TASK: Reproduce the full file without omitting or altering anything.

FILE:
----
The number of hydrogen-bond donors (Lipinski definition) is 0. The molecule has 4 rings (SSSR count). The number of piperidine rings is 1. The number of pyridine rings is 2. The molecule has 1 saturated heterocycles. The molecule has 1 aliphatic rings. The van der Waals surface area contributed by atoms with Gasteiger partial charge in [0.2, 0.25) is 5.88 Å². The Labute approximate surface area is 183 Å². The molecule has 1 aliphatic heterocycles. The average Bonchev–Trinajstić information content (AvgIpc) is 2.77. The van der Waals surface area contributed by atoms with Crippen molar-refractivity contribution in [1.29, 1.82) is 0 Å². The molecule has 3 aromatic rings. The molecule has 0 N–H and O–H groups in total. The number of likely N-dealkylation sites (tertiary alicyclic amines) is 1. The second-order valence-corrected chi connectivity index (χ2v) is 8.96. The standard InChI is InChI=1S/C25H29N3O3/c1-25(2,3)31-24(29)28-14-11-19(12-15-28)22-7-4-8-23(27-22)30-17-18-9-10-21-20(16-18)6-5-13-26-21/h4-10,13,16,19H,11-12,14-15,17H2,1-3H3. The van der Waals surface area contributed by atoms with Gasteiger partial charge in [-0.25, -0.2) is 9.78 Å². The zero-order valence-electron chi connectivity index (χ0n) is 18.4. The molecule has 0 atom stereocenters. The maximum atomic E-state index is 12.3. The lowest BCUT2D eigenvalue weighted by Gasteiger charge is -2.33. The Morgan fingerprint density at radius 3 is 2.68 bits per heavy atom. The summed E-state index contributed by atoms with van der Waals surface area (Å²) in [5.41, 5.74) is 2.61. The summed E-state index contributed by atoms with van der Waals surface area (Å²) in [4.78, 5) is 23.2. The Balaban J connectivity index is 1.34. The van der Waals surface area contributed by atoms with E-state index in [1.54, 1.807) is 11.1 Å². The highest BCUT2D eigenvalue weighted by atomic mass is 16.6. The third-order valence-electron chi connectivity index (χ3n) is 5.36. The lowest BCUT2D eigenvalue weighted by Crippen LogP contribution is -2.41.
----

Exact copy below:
The number of hydrogen-bond donors (Lipinski definition) is 0. The molecule has 4 rings (SSSR count). The number of piperidine rings is 1. The number of pyridine rings is 2. The molecule has 1 saturated heterocycles. The molecule has 1 aliphatic rings. The van der Waals surface area contributed by atoms with Gasteiger partial charge in [0.2, 0.25) is 5.88 Å². The Labute approximate surface area is 183 Å². The molecule has 1 aliphatic heterocycles. The average Bonchev–Trinajstić information content (AvgIpc) is 2.77. The van der Waals surface area contributed by atoms with Crippen molar-refractivity contribution in [1.29, 1.82) is 0 Å². The molecule has 3 aromatic rings. The molecule has 0 N–H and O–H groups in total. The number of likely N-dealkylation sites (tertiary alicyclic amines) is 1. The second-order valence-corrected chi connectivity index (χ2v) is 8.96. The standard InChI is InChI=1S/C25H29N3O3/c1-25(2,3)31-24(29)28-14-11-19(12-15-28)22-7-4-8-23(27-22)30-17-18-9-10-21-20(16-18)6-5-13-26-21/h4-10,13,16,19H,11-12,14-15,17H2,1-3H3. The van der Waals surface area contributed by atoms with Gasteiger partial charge in [-0.25, -0.2) is 9.78 Å². The zero-order valence-electron chi connectivity index (χ0n) is 18.4. The molecule has 0 atom stereocenters. The maximum atomic E-state index is 12.3. The lowest BCUT2D eigenvalue weighted by Gasteiger charge is -2.33. The Morgan fingerprint density at radius 3 is 2.68 bits per heavy atom. The summed E-state index contributed by atoms with van der Waals surface area (Å²) in [5.41, 5.74) is 2.61. The summed E-state index contributed by atoms with van der Waals surface area (Å²) in [4.78, 5) is 23.2. The Balaban J connectivity index is 1.34. The van der Waals surface area contributed by atoms with E-state index in [1.54, 1.807) is 11.1 Å². The highest BCUT2D eigenvalue weighted by atomic mass is 16.6. The third-order valence-electron chi connectivity index (χ3n) is 5.36. The lowest BCUT2D eigenvalue weighted by Crippen LogP contribution is -2.41.